You can also check the park’s interactive calendar to find ranger-led activities of interest during your visit. That can include boat cruises, nature walks and historic talks.

If time and interest permits, you can also drive over to the Schoodic section of Acadia, the only part of the park on the mainland. About an hour’s drive from Bar Harbor, Schoodic offers a 6-mile one-way Park Loop Road along the dramatic Maine coast. The Island Explorer bus began running for the season on Schoodic Peninsula in late May, so you have the option of parking your car at the new Schoodic Woods campground and visitor center lot, and taking the bus around the Schoodic Loop Road, with stops in nearby villages.

Blueberry Hill on the Schoodic Peninsula in Acadia National Park

Blueberry Hill along the Schoodic Park Loop Road offers fine ocean views.

As for unique things to do in Bar Harbor, here’s a sampling (NOTE: Please see sidebar about TripAdvisor affiliated partner links in this blog):

  • Haunted History Tours – short lantern-lit walking tours, by reservation only
  • Bar Harbor Ghost Tours – 3 walking tours on different days of the week, ghost, historic homes or Prohibition tour
  • Lulu Lobster Boat – 2-hour ride on lobster boat, which can include views of seal colonies, Egg Rock Lighthouse and sunset
  • Bar Harbor Whale Watch Company – 2-3/4 hour lighthouse and Acadia tour, or 1-3/4 hour lobster fishing and seal watching tour, with optional lobster bake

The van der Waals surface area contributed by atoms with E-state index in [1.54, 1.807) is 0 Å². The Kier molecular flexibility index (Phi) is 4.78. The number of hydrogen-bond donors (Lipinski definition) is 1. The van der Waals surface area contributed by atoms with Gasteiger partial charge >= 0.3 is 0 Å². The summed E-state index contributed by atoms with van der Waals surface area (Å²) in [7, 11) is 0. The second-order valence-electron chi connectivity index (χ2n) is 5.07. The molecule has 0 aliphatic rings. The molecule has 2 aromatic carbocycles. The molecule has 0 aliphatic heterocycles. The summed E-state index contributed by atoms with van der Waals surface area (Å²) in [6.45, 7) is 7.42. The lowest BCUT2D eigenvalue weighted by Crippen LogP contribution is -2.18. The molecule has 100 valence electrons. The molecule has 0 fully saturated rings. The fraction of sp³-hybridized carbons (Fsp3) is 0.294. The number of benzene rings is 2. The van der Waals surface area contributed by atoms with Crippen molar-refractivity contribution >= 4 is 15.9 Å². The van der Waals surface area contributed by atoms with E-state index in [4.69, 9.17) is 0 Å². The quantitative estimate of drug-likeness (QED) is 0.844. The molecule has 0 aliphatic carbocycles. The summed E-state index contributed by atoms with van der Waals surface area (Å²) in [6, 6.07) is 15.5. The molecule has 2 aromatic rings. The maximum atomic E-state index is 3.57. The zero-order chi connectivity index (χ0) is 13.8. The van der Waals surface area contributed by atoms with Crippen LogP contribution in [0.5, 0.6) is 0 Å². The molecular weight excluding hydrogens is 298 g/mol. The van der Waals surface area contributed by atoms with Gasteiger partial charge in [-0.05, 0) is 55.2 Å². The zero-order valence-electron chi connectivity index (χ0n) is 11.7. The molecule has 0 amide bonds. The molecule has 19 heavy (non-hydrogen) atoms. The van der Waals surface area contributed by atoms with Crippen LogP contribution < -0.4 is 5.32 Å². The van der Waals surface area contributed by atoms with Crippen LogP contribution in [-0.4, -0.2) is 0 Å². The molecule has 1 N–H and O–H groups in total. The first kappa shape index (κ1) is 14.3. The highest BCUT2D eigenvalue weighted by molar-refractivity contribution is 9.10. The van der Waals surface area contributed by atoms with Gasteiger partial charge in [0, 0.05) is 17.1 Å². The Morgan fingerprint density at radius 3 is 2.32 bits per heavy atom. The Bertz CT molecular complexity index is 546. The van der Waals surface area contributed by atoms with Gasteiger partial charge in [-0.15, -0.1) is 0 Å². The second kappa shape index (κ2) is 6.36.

• Abbe Museum – associated with the Smithsonian Institution, the year-round location for this museum of Native American culture, history and art is in downtown Bar Harbor, while the seasonal site is at the Sieur de Monts entrance to the park
  • Atlantic Brewing Company – 3 tours daily
  • Diver Ed’s Dive-in Theater – 2-hour boat cruise in almost all weather to see Diver Ed in real-time video, as he seeks out sea creatures and brings them up for passengers to touch, 3 shows Monday – Saturday
  • Down East Birdwatching and Nature Tours – 2- to 4-hour field trips, rain or shine, in 6 passenger air-conditioned van, reservations required
  • Maine Foodie Tour – 2-hour Bar Harbor culinary walking tour
  • Bar Harbor Cellars Winery – tastings of locally made wines and Maine-made chocolates in restored Civil War era barn, starting daily at 10 a.m.
  • Margaret Todd Downeast Windjammer Cruise – 1-1/2 to 2-hour trips, 3 times daily, including sunset sail

As you can see, Sherry, there are lots of things to do in Acadia and Bar Harbor, even if you’re not able to do much hiking or biking. There are so many things, you won’t be able to do them all in just 2 days, so you’ll have to visit again!

Dolores Kong & Dan Ring

About Dolores Kong & Dan Ring

Dolores Kong and Dan Ring are co-authors of the Falcon guides Hiking Acadia National Park and Best Easy Day Hikes Acadia National Park, and also blog at acadiaonmymind.com. They’ve backpacked the 270-plus miles of the Appalachian Trail in Maine, and are members of the Northeast 111 Club, having hiked all major peaks of the Northeast. Dolores is a former staff reporter at The Boston Globe. Dan is a journalist and former Statehouse bureau chief in Boston for the old Ottaway News Service and for The Republican, the daily newspaper for Springfield, Mass. They are married and live outside Boston.